I went to the door of heaven and knocked.
“Who is there?”
“It is Thou.”
The door was open.
… but from Rabia, “How long will you keep pounding on an open door?”
And I pray…”for the highest and best of all.”
That Thomas Merton quote is exactly it. As Lao Tsu said, I don’t know what it is, so I call it Great. Godde bursts the boundaries of all our attempts at definition. Every time I try to rationalise or quantify or describe the experience of the Divine, I experience some kind of diminution of the opening, expansive Presence. But it must be remembered that the Divine is both expansion and contraction, both darkness and light – the heartbeat of the universe. The rejection of the darkness of Godde diminishes the Presence. The wave and the wind are one motion: the the trough of the wave is the peak of the wind, and the trough of the wind is the peak of the wave, and each is in the heart of the other.
I needed to pray about something, in order to rest it in the lap of Godde. But I had no idea who was in the right, or what the best outcome could be (ha! as if we ever really know that from our finite perspective), so I prayed that all involved might receive justice and peace and healing.
Is your issue with praying for others that you are not sure if you’re entitled to impose your prayer on them? Perhaps praying for them to receive whatever they need is a suitable way of doing it.
Thank you. You put your finger on a key part of Quaker practice: “Be gentle with thyself.” To some extent, the measure of the Light I am opening to now is precisely about that.
It’s not about getting remedy to or relief from all my present inner and outer challenges.
Rather, it’s about getting in step with the slow, sometimes invisible pace by which Spirit leads me through my day-to-day inner and outer work…and being gentle enough not to scold myself when I don’t get as much done (inner or outer) as I think I should.
Marty, my brother,
I like both bits. Tell us more about Rabia.
Thank you, again.
Wecome, and thank you for your new comments here and on several other posts and pages of this blog.
This speaks my mind: “Every time I try to rationalise or quantify or describe the experience of the Divine, I experience some kind of diminution of the opening, expansive Presence.”
I also relish your wind and wave metaphor. Beautiful!
As to prayer, you ask: “Is your issue with praying for others that you are not sure if you’re entitled to impose your prayer on them?”
No. My issue is with the obstacle of my own need, particularly what in this post I called that needful “baseline of my day.”
I am starting to open to an awareness that, during the past decade, I turned away from the other-focus and ready giving which I had known throughout most of my 15 years as a clinical social worker and counselor, back in South Carolina.
I needn’t chronical here the outer events which wounded me. My point is that, after nine years away from that work—and several blesséd years into the healing of a marriage whose weaknesses our move to Florida had exposed—I am seeing this:
My “spiritual practice” of the past decade became increasingly focused on seeking refuge for myself. On wanting relief, release…or at least resignation…in the midst of my private pains.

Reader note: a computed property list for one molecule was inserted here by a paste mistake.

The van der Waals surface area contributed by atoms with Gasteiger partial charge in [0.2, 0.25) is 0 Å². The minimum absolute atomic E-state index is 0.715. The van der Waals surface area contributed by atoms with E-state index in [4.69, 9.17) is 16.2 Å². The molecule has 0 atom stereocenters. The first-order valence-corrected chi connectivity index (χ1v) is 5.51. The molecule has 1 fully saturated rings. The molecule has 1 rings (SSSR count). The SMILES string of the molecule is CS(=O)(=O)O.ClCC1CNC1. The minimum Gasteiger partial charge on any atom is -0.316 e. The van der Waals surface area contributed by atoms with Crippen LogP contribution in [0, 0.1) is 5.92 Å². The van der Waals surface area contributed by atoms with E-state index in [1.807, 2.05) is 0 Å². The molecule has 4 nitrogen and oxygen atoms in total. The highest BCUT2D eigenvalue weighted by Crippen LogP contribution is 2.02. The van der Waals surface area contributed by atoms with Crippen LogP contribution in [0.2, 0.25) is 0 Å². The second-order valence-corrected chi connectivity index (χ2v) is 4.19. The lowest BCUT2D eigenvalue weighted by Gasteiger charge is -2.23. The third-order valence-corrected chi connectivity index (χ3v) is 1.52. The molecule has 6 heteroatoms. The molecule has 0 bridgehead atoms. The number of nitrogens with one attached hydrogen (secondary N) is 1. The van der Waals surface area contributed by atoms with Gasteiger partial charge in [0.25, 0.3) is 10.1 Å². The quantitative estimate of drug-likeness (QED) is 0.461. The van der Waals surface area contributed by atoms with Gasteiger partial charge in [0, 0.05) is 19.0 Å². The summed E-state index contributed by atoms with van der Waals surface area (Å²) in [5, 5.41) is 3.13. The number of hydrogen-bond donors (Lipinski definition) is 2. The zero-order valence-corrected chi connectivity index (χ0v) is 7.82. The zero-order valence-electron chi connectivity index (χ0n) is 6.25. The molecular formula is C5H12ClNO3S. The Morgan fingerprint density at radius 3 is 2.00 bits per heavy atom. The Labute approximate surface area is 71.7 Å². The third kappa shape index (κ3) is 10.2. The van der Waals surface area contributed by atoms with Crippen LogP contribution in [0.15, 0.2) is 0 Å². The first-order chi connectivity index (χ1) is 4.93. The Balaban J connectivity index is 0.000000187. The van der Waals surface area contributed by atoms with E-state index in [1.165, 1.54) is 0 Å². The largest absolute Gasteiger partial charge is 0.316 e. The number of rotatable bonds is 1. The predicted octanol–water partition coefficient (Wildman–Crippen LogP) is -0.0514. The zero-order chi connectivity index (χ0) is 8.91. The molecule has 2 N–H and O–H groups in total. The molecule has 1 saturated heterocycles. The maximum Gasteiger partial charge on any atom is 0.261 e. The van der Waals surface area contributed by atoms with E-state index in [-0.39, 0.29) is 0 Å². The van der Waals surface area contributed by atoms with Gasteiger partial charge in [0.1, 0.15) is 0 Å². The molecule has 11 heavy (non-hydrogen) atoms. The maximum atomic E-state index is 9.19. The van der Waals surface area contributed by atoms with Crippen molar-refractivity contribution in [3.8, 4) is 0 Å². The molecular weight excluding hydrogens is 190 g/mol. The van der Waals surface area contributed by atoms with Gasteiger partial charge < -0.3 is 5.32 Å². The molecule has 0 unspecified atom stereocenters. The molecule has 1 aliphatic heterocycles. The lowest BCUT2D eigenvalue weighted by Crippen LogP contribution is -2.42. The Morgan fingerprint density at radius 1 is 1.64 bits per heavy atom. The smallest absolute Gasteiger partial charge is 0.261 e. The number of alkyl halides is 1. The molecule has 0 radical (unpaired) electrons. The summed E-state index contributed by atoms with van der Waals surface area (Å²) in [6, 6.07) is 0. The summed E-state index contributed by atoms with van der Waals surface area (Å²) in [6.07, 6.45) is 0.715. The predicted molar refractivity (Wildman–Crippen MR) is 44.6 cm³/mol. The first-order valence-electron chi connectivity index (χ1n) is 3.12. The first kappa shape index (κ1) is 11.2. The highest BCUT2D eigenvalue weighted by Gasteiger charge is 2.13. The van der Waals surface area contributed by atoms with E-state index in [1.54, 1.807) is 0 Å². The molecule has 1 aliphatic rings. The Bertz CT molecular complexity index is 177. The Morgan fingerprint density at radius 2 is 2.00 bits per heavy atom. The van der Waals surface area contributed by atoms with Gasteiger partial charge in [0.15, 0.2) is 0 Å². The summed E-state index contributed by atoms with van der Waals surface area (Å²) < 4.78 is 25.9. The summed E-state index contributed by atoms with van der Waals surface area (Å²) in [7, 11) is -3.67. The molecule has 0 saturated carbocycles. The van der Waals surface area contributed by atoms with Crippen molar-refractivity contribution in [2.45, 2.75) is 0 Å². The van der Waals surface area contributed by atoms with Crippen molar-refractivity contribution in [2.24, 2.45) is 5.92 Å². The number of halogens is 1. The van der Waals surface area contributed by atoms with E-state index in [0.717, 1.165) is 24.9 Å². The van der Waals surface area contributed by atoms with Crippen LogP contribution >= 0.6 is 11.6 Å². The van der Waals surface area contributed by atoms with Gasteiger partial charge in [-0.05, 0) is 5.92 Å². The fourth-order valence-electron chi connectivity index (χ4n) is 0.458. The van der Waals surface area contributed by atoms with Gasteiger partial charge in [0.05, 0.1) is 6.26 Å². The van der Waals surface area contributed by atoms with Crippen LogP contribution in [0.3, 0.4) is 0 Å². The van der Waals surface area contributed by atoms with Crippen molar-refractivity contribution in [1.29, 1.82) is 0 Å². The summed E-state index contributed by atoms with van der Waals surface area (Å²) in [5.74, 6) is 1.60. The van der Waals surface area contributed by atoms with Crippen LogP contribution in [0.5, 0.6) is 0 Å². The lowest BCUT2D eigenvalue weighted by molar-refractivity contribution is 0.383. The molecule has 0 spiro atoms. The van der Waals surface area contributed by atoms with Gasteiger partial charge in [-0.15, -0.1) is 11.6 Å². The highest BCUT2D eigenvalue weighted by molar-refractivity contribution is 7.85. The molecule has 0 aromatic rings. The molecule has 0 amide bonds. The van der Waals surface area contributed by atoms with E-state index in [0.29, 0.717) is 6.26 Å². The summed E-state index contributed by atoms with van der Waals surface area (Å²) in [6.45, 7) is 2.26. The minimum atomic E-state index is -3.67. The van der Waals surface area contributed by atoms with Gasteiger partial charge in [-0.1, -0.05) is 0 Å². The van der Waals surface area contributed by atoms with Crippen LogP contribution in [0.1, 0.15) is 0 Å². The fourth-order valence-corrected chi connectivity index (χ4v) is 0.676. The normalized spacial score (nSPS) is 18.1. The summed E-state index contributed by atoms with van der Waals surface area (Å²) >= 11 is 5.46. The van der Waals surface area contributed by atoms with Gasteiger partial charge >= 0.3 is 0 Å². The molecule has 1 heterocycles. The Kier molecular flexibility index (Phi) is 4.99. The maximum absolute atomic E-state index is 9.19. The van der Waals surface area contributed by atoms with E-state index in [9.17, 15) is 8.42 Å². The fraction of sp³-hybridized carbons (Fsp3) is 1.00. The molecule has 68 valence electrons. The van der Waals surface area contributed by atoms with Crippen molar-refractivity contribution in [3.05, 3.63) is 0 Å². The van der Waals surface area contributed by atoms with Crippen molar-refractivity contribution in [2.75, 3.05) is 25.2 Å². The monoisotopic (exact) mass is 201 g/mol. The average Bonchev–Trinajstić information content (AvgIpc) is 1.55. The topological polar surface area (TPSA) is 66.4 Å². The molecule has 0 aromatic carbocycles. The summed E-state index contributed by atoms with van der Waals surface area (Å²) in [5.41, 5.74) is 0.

There is nothing wrong with that. See Liz’s kind words above about being gentle with oneself.
Yet I’ve known for at least the past two years that something was missing which is outside of me.
The most noticeable clue has been my growing discomfort, resentment and even anger when “confronted” daily by the presence of the numerous homeless folks and panhandlers in Jacksonville.
I have actually watched myself grow into the habit of “passing by on the other side”—or at least (not much better) just giving them a pittance when I’ve just paid $3 for coffee.
Yet these are the metaphorical cousins of those same men whom I loved and worked with in prison.
From earlier years of my life—in fact, going back to my years with Unity Church in the 1980s—I know experimentally that God’s good flows more freely, the more we pass it on to others.
“Praying for others,” therefore, means opening up that stopped up fountain again.
I will welcome that opening when it happens.
The first drops are leaking out now.
I got the wind and wave metaphor from my good friend Ted Lumley. And the darkness and light imagery is from Taoism (or my interpretation of it).
Reading this post again has made me realise/remember that for many years, I too didn’t want to care too deeply, because I knew it would hurt, and assumed it would render me less effective as a human being if I suffered with the whole of humanity. But actually it makes me less afraid when I experience that mystic connection. But it is hard to remove the barriers and let it all flood in (or out, or both) – it only happens sometimes, perhaps through grace, or coinherence, or something. But anyway, don’t beat yourself up about it. 🙂
But then a few years ago, I started listening to the news on the radio instead of on TV, and that started me crying at the news (partly because the TV is voyeuristic rather than empathic). Today I shed tears for Burma. Recently I read the writings of Staretz Silouan (worth a read) who speaks about praying for others, and when I began to do so, it produced in me a deep empathy for all humanity. For some reason the doing of the practice produced the feeling, rather than the other way around.
One thing that moves me massively is people who risk their lives for the well-being of others – like the Buddhist monks in Burma for example.